In a lot of ways, Nevada City has a very Byron Bay feel coursing through its veins. But where Byron these days feels like more like a tourist theme park, Nevada City is a unique cocktail of History, Culture and People that tastes more authentic with every sip.
If my headache was any indicator, it appeared I consumed a little too much of Nevada City. But with some icy rapids just down the road, I thought a good splash in the face could turn my frown upside down. The American River was where James Marshall first discovered gold in 1849, and with snowmelt flooding down the mountains, it sounded like my inevitable catapulting from the raft could even result in a discovery (or a statistic).
The team at All-Outdoors Whitewater Rafting have been navigating the American River for generations, and they reassured me I was in safe hands. Always a sucker for punishment, I volunteered to be head of the boat and provide rowing instructions to my fellow shipmates. I wasn’t sure if it was the chill in the air or the thought of a hungover Australian leading them to their watery grave, but the early teamwork was non-existent. But as the rapids grew in stature, so did our solidarity. Yes, it was numbingly cold and felt like being inside an aquatic dodge-em car, but we managed to navigate the rapids without a soul going overboard.
I managed to find some accommodation down the road with an industrial-sized fire-pit, so I drove my cold, wet body to Eden Vale Inn, and spent the sunset hours defrosting and overdosing on smores.
I woke up in the dark smelling of smoke, with a mouthful of s’more-ish hell, so I thought I’d put my sugar to use and start the day with a hike. Amador County had a reputation for scenic trails, poppies, and rattlesnakes, so I combined all three and went out on the 7.2-mile route to Patti’s Pike. The ascending trail meant that the further you climbed up the mountain, the better the view of the river became. Sure, you had to gently encourage the odd snake off the trail, but the serenity would have made Darryl Kerrigan week at the knees.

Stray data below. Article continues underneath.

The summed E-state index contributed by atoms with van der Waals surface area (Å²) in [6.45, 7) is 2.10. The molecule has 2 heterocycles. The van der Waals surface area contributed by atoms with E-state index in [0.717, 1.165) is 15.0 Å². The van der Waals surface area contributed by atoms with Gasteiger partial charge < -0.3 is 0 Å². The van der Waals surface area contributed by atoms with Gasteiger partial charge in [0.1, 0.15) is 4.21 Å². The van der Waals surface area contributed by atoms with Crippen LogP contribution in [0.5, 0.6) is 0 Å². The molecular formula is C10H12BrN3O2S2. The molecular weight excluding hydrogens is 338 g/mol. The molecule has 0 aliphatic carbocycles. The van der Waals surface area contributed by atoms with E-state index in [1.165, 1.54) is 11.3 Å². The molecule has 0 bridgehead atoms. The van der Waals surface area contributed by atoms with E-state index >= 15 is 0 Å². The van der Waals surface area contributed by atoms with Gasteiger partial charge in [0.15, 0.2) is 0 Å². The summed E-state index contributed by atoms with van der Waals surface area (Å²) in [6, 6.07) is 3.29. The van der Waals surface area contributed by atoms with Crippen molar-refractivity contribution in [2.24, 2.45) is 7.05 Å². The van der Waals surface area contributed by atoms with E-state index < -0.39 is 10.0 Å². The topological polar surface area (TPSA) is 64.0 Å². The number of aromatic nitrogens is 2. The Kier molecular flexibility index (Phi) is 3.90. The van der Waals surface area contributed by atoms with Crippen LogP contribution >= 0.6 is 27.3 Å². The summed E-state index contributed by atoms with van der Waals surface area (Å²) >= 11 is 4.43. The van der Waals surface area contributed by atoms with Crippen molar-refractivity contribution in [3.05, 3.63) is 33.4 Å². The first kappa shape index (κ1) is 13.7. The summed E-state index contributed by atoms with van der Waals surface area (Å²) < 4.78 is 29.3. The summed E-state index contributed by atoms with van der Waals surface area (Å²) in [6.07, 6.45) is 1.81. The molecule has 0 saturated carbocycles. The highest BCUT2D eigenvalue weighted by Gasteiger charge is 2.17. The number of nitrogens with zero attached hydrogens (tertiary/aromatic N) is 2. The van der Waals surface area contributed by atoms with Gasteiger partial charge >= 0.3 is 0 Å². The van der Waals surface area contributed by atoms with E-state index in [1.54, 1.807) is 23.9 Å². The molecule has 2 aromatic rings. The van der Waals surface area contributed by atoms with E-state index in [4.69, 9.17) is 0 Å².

Patti’s Pike was basically a sign and 100 cow pats, but the view from the top was worth every step and snake evasion. As I descended back down, I local fisherman offered me a drink of something rancid and told me I should spend the remained of the afternoon at ‘that adventure place’ down the highway.
The adventure place was actually called “Moaning Cavern Adventure Park”. I initially thought the fisherman had sent me to an illegal social club, but as I drove up and saw clothed staff and a rock climbing wall, I could breathe a sigh of relief. Like most things in the Gold Country, the adventure park was as much natural beauty as it was the activities at hand. Zip lining down the valley might not have had the same life-threatening buzz of whitewater rafting, but the tranquillity of gliding over treetops is hard to beat.
As the alarm on my phone reminded me I had to get the Jeep back to Enterprise and myself back to Australia, I couldn’t help but laugh at how random my few days were. Every town I went to claimed it was “nearly the capital of California”, every local I spoke to still boasted with optimism “there’s still gold in them hills!”, I wasn’t quite prepared for the special brand of romantic charm that ran through California’s Gold Country and its people. Highway 49 is littered with some of the best canyon driving (and riding) roads I’ve ever seen, and while populations through the area are quite low, none of the locals are down and out. Even if towns and people aren’t your thing, the awe of Yosemite National Park is right there to explore.
Many people have made attempts to tap into the underbelly of America they read about in a Kerouac novel, but with mass development across the country, much of the history and charm disappears. But not the Gold Country. It’s an area full of characters, stories and underdogs. It’s the wild west with an arts degree. It’s rough and tumble submerged in natural beauty. The true irony of it all is that the area which was made famous for discovery happens to be one of the most undiscovered road trip nuggets in North America.
Every person I came across somehow seemed equally surprised and nonchalant that I was in their town, but they were always up for a chat and a story. As much as I love road trips for driving and natural beauty, it’s the connections you make along the way that sincerely make them worthwhile.
To quote one of Nevada Theatre’s finest: “Travel is fatal to prejudice, bigotry, and narrow-mindedness, and many of our people need it sorely on these accounts. Broad, wholesome, charitable views of men and things cannot be acquired by vegetating in one little corner of the earth all one’s lifetime.”